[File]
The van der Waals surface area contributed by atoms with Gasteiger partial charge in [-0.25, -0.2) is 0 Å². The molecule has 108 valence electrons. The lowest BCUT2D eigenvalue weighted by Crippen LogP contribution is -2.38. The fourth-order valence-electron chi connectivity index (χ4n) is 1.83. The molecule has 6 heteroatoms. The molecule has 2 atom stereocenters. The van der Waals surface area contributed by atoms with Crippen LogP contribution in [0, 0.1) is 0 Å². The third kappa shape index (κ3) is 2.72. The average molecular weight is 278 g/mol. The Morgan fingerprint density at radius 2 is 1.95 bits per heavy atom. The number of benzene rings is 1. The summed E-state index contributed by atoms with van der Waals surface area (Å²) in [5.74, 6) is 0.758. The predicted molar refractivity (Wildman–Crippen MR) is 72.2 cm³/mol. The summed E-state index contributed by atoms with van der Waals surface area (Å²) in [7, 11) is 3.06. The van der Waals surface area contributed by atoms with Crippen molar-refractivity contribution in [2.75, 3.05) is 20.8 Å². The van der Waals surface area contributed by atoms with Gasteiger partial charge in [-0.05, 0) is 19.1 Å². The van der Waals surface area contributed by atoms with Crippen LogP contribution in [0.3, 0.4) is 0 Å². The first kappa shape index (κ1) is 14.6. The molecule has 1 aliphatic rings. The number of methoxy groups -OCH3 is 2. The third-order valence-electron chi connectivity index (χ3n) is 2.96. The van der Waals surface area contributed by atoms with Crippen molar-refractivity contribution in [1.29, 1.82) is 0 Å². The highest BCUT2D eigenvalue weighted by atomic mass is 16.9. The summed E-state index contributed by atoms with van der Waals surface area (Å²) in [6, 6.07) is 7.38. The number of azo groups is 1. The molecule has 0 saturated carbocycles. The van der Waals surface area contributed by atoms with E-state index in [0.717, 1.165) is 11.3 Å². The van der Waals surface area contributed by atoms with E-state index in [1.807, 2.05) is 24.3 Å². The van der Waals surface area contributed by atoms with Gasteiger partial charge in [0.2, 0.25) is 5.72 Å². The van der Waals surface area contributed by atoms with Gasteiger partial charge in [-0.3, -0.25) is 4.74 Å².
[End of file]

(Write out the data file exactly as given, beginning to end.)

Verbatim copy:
The van der Waals surface area contributed by atoms with Gasteiger partial charge in [-0.25, -0.2) is 0 Å². The molecule has 108 valence electrons. The lowest BCUT2D eigenvalue weighted by Crippen LogP contribution is -2.38. The fourth-order valence-electron chi connectivity index (χ4n) is 1.83. The molecule has 6 heteroatoms. The molecule has 2 atom stereocenters. The van der Waals surface area contributed by atoms with Crippen LogP contribution in [0, 0.1) is 0 Å². The third kappa shape index (κ3) is 2.72. The average molecular weight is 278 g/mol. The Morgan fingerprint density at radius 2 is 1.95 bits per heavy atom. The number of benzene rings is 1. The summed E-state index contributed by atoms with van der Waals surface area (Å²) in [5.74, 6) is 0.758. The predicted molar refractivity (Wildman–Crippen MR) is 72.2 cm³/mol. The summed E-state index contributed by atoms with van der Waals surface area (Å²) in [7, 11) is 3.06. The van der Waals surface area contributed by atoms with Crippen molar-refractivity contribution in [2.75, 3.05) is 20.8 Å². The van der Waals surface area contributed by atoms with Gasteiger partial charge in [-0.05, 0) is 19.1 Å². The van der Waals surface area contributed by atoms with Crippen LogP contribution in [0.3, 0.4) is 0 Å². The first kappa shape index (κ1) is 14.6. The molecule has 1 aliphatic rings. The number of methoxy groups -OCH3 is 2. The third-order valence-electron chi connectivity index (χ3n) is 2.96. The van der Waals surface area contributed by atoms with Crippen molar-refractivity contribution in [1.29, 1.82) is 0 Å². The highest BCUT2D eigenvalue weighted by atomic mass is 16.9. The summed E-state index contributed by atoms with van der Waals surface area (Å²) in [6, 6.07) is 7.38. The number of azo groups is 1. The molecule has 0 saturated carbocycles. The van der Waals surface area contributed by atoms with E-state index in [0.717, 1.165) is 11.3 Å². The van der Waals surface area contributed by atoms with E-state index in [1.807, 2.05) is 24.3 Å². The van der Waals surface area contributed by atoms with Gasteiger partial charge in [0.2, 0.25) is 5.72 Å². The van der Waals surface area contributed by atoms with Gasteiger partial charge in [-0.3, -0.25) is 4.74 Å².